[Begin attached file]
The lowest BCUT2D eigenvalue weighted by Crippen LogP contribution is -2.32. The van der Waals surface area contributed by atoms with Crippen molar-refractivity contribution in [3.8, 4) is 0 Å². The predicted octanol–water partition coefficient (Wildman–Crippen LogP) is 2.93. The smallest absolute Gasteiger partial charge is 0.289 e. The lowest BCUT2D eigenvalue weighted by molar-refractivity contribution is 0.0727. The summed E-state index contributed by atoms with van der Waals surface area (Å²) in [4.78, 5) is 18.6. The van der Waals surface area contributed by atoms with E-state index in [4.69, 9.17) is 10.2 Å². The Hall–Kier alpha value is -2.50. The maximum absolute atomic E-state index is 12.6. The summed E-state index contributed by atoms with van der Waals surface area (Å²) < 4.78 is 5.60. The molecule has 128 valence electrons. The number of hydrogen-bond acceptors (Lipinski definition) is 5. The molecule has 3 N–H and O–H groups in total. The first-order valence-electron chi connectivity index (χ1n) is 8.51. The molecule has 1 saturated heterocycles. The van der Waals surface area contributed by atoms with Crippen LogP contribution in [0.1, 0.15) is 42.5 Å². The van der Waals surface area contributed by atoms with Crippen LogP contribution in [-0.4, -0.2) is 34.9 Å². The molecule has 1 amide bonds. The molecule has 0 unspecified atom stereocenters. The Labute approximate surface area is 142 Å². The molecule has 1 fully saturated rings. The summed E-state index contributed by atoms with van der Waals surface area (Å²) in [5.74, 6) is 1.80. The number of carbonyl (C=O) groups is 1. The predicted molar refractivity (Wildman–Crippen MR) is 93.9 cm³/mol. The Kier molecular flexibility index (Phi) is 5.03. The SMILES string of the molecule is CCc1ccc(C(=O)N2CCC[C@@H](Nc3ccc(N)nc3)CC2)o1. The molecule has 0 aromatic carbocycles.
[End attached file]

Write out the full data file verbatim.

The lowest BCUT2D eigenvalue weighted by Crippen LogP contribution is -2.32. The van der Waals surface area contributed by atoms with Crippen molar-refractivity contribution in [3.8, 4) is 0 Å². The predicted octanol–water partition coefficient (Wildman–Crippen LogP) is 2.93. The smallest absolute Gasteiger partial charge is 0.289 e. The lowest BCUT2D eigenvalue weighted by molar-refractivity contribution is 0.0727. The summed E-state index contributed by atoms with van der Waals surface area (Å²) in [4.78, 5) is 18.6. The van der Waals surface area contributed by atoms with E-state index in [4.69, 9.17) is 10.2 Å². The Hall–Kier alpha value is -2.50. The maximum absolute atomic E-state index is 12.6. The summed E-state index contributed by atoms with van der Waals surface area (Å²) < 4.78 is 5.60. The molecule has 128 valence electrons. The number of hydrogen-bond acceptors (Lipinski definition) is 5. The molecule has 3 N–H and O–H groups in total. The first-order valence-electron chi connectivity index (χ1n) is 8.51. The molecule has 1 saturated heterocycles. The van der Waals surface area contributed by atoms with Crippen LogP contribution in [0.1, 0.15) is 42.5 Å². The van der Waals surface area contributed by atoms with Crippen LogP contribution in [-0.4, -0.2) is 34.9 Å². The molecule has 1 amide bonds. The molecule has 0 unspecified atom stereocenters. The Labute approximate surface area is 142 Å². The molecule has 1 fully saturated rings. The summed E-state index contributed by atoms with van der Waals surface area (Å²) in [5.74, 6) is 1.80. The number of carbonyl (C=O) groups is 1. The predicted molar refractivity (Wildman–Crippen MR) is 93.9 cm³/mol. The Kier molecular flexibility index (Phi) is 5.03. The SMILES string of the molecule is CCc1ccc(C(=O)N2CCC[C@@H](Nc3ccc(N)nc3)CC2)o1. The molecule has 0 aromatic carbocycles.